The making of orange wine is centuries old but it only gained prominence in the last 20 years.
The first thought that might cross someone’s mind when they hear the phrase ‘orange wine’ might be that it’s a wine made with oranges. However, orange wine is orange only in colour—it is made from white wine grapes. The grape skin and seeds are left intact; they come in contact with the juice from macerated grapes during fermentation to produce amber-coloured wine, which is why It is also called skin-contact wine. This process is entirely natural and uses no additives and is why orange wine tastes slightly nutty and sour and different from regular white wine. The making of orange wine is centuries old but it only gained prominence in the last 20 years.
Orange wine is bold and robust, with the aromatic notes of jackfruit, apple, hazelnut, Brazil nut, juniper and dried orange rind. It is dry and has tannins similar to red wine and a sourness like fruit beer. Orange wines can be quite strong.
Where it comes from
Modern winemakers have traced the origins of orange wine to Caucus, 5000 years ago. Back then, wines were fermented in large vessels known as Qvevri. The qvevri were closed with stones and sealed with beeswax.
Italy makes a major portion of the world’s orange wine. Indigenous grapes in the Northeastern parts, bordering Slovenia, are used. These include Pinot Grigio, Sauvignon Vert and Ribolla Gialla. The process of making orange wine became popular in Italy thanks to the winemaker Josko Gravner, who first experimented with the wine in 1997.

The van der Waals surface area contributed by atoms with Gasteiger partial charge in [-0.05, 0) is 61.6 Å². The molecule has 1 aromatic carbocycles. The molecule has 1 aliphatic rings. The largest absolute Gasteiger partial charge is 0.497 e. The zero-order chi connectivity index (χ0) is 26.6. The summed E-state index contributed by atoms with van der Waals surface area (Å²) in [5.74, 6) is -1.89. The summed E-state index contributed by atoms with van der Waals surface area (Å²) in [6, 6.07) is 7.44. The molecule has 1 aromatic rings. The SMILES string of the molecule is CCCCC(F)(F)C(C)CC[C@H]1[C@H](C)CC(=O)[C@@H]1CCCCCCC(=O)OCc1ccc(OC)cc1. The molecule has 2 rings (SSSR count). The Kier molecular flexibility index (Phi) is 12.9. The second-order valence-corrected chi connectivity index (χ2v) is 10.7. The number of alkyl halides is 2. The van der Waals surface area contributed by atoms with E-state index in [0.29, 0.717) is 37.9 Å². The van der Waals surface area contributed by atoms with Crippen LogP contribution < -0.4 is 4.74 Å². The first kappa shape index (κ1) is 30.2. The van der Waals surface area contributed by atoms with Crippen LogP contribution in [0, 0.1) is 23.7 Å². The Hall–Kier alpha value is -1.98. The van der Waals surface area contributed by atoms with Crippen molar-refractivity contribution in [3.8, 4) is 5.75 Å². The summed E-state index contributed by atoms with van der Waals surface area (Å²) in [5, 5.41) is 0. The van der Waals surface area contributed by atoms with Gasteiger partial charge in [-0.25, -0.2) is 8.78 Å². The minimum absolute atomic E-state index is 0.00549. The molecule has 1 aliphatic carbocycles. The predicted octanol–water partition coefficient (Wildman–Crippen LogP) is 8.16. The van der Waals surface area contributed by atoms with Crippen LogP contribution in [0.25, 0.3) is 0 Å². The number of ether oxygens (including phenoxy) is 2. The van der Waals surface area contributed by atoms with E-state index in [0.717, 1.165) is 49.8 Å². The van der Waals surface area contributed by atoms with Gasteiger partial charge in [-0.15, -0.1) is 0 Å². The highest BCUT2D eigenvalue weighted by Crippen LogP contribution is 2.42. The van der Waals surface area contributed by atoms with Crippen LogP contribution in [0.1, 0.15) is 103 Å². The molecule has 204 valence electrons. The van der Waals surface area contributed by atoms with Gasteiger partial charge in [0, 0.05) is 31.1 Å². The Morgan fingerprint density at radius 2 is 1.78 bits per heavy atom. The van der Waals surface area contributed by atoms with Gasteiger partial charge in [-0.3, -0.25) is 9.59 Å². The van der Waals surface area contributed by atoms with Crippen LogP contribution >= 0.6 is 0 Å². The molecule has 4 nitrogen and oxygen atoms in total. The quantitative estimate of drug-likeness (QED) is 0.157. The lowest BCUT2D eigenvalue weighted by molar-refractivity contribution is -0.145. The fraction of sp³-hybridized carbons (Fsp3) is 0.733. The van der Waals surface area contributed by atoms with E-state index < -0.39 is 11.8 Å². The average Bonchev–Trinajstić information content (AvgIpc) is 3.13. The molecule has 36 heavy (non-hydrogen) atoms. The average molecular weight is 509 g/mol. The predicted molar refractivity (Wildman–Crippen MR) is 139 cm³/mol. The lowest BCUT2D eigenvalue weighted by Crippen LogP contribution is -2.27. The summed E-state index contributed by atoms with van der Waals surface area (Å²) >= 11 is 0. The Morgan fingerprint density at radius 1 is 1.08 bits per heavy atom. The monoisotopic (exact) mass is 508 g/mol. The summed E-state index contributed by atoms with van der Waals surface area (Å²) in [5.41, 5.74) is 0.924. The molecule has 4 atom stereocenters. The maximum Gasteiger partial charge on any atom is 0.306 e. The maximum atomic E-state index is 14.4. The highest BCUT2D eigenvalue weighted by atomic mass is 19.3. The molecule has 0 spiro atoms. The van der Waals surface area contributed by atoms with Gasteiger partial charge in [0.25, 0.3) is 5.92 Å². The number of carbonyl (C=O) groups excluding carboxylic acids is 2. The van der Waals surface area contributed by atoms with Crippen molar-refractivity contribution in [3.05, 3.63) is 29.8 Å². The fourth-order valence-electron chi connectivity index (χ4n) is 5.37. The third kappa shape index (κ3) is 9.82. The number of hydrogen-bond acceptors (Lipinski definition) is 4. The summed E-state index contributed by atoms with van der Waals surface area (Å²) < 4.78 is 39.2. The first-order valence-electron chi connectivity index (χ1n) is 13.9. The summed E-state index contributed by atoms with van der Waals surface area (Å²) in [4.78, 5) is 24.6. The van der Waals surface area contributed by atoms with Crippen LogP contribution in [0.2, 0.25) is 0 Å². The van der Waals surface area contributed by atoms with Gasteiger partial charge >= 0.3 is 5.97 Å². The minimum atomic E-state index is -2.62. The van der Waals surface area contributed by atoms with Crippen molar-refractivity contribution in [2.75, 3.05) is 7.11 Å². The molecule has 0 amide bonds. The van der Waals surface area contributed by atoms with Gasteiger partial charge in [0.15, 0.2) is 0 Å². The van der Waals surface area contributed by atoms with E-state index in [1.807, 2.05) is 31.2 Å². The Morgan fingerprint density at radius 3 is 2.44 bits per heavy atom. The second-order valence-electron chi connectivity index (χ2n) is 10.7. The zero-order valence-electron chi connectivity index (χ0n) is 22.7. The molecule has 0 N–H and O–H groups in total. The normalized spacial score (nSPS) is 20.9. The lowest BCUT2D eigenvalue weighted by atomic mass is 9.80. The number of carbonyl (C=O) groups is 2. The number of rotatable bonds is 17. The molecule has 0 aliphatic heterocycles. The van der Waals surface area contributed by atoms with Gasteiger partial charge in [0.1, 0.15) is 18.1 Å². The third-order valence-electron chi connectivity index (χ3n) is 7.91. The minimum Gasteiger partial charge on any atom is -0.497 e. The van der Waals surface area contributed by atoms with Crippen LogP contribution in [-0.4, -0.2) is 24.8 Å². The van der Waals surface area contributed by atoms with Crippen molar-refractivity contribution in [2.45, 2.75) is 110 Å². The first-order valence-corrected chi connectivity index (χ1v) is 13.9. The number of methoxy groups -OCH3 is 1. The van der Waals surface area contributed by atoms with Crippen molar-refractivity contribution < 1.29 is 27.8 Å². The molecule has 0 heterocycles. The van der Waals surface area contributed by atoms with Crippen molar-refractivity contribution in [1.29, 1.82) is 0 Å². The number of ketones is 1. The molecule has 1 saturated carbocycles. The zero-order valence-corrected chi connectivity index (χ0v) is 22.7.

Goriška Brda in Slovenia has a history of making orange wine, too. Orange wine is a part of everyday life in this region and is often poured into regular glasses, like beer. Other countries that have tried their hand at orange wine include Georgia, the US, Australia, France, Austria and South Africa.
How it is made
Much like red, white and rose wine, the pressing and fermenting of grapes forms the basis of how orange wine is made. The difference between orange wine and other types of wine is that winemakers get rid of the skins and seeds when making white wine. This process decides the colour of the wine, which is white because the skins are not used. When red wine is made, the grape skins are left on. This results in wines with a higher tannin content and red colour. Orange wines are produced using white grapes with the skin on, which gives them a deeper colour.
Serving orange wine
Most orange wines are best enjoyed cool but not too cold. Dessert orange wines are best served chilled.
While orange wines are higher in tannins than regular white wine, they still have a refreshing quality. They make an interesting alternative to red, white or rose wine.